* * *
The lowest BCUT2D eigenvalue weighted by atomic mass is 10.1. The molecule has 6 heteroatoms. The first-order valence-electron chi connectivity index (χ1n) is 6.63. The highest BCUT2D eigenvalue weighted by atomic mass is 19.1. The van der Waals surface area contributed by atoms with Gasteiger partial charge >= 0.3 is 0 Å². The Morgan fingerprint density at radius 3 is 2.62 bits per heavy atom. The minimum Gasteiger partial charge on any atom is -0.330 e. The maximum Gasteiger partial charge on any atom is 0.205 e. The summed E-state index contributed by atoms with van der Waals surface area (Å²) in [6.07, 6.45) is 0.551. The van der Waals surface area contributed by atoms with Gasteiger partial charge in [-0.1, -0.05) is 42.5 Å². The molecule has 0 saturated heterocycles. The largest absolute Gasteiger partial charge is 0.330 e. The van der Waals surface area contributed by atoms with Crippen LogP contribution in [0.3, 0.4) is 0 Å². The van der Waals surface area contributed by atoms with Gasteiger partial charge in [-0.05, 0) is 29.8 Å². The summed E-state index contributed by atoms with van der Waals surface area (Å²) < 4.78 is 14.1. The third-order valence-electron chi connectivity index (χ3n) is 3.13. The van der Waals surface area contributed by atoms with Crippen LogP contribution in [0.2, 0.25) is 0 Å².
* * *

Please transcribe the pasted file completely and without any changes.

The lowest BCUT2D eigenvalue weighted by atomic mass is 10.1. The molecule has 6 heteroatoms. The first-order valence-electron chi connectivity index (χ1n) is 6.63. The highest BCUT2D eigenvalue weighted by atomic mass is 19.1. The van der Waals surface area contributed by atoms with Gasteiger partial charge >= 0.3 is 0 Å². The Morgan fingerprint density at radius 3 is 2.62 bits per heavy atom. The minimum Gasteiger partial charge on any atom is -0.330 e. The maximum Gasteiger partial charge on any atom is 0.205 e. The summed E-state index contributed by atoms with van der Waals surface area (Å²) in [6.07, 6.45) is 0.551. The van der Waals surface area contributed by atoms with Gasteiger partial charge in [-0.1, -0.05) is 42.5 Å². The molecule has 0 saturated heterocycles. The largest absolute Gasteiger partial charge is 0.330 e. The van der Waals surface area contributed by atoms with Crippen LogP contribution in [0.3, 0.4) is 0 Å². The van der Waals surface area contributed by atoms with Gasteiger partial charge in [-0.05, 0) is 29.8 Å². The summed E-state index contributed by atoms with van der Waals surface area (Å²) < 4.78 is 14.1. The third-order valence-electron chi connectivity index (χ3n) is 3.13. The van der Waals surface area contributed by atoms with Crippen LogP contribution in [0.2, 0.25) is 0 Å².